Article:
Crude oil prices rose on Monday, against a backdrop of broadly favorable sentiment toward risk assets, at the start of a week that will see the Organization of Petroleum Exporting Countries and its allies hold their regular monthly review of the world market.
New York-traded West Texas Intermediate crude settled up $1.35, or 2.6%, at $53.55 a barrel.
London-traded Brent, the global benchmark for crude, finished the session up $1.31, or 2.4%, at $56.35.
The U.S. market was set for a dip in consumption in the North East as a large snowstorm prepared to strike New York City and the surrounding region, an event likely to take most of the region’s cars off the road temporarily.
However, the broader market was well supported, thanks largely to the gradual tightening of supply under Saudi Arabia’s unilateral output cuts of 1 million barrels a day. Those cuts, announced after the OPEC+ group’s last monthly meeting, came into force as of Monday, but have already been instrumental in accelerating the decline of world crude stocks over the last month.
OPEC’s joint technical committee is due to meet on Tuesday, while the policy-making Joint Ministerial Monitoring Committee, which includes delegates from Russia, Kazakhstan and others, meets on Wednesday. Last month’s meeting had not kept to that schedule, due to differences of opinion over output levels, and had finally ended in a modest overall increase in quotas that was more than offset by the Saudi decision.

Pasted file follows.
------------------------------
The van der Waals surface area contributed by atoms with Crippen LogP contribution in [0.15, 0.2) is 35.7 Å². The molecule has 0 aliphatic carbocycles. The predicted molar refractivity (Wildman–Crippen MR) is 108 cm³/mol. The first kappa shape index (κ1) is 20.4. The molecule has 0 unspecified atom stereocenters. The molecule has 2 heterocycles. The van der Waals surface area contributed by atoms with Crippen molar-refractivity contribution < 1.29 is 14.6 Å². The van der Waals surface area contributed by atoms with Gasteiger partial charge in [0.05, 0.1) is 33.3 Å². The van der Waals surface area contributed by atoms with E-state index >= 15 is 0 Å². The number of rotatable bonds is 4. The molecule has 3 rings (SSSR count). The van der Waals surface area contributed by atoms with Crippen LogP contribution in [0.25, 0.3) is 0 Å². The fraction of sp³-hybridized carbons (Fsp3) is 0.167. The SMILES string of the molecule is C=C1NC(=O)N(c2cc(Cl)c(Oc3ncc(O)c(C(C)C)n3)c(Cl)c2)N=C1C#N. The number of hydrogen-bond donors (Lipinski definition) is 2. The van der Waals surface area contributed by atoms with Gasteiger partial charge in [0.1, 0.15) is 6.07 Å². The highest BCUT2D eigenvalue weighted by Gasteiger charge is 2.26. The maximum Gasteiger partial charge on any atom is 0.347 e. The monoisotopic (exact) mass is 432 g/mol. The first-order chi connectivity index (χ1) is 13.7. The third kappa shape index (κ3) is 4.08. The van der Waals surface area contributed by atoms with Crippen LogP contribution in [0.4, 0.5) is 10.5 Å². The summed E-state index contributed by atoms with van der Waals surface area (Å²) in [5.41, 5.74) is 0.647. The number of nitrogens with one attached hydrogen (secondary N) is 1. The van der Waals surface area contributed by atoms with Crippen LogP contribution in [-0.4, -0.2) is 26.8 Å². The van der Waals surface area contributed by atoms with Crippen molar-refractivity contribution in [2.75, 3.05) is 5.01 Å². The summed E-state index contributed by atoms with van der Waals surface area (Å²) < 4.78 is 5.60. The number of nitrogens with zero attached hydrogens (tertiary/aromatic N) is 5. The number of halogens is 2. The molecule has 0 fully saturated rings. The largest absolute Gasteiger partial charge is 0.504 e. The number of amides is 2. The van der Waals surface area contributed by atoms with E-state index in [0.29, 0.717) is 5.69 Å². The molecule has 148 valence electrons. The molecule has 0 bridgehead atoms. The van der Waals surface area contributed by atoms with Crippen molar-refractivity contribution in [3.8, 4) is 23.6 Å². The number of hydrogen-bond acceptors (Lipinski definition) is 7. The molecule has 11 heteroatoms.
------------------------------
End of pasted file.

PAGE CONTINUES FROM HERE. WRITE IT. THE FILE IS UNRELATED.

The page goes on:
The week started with newswire reports assessing that the OPEC+ group had stuck to its quotas, in aggregate, almost perfectly, although non-OPEC members’ output ran slightly ahead of target.
Over the weekend, the market had had time to digest data from the U.S. Commodity Futures Trading Commission showing that hedge funds and other speculative investors had again trimmed their net long positions in crude marginally to the lowest in two months. In addition, the Baker Hughes tally of active oil rigs in the U.S. rose to 295, its highest since May – although that’s still not a level capable of generating any meaningful increase in U.S. output, analysts say.
News from the corporate sector also continued to reverberate through the market, as The Wall Street Journal reported that Exxon Mobil (NYSE:XOM) and Chevron (NYSE:CVX) had discussed merging last spring in the dark days following the Saudi-Russian price war. The news stoked long-term concerns about the outlook for oil demand, which had already been stirred on Friday when General Motors (NYSE:GM) announced it wanted to end production of gasoline-powered vehicles by 2035.
(* Crude prices updated to the close)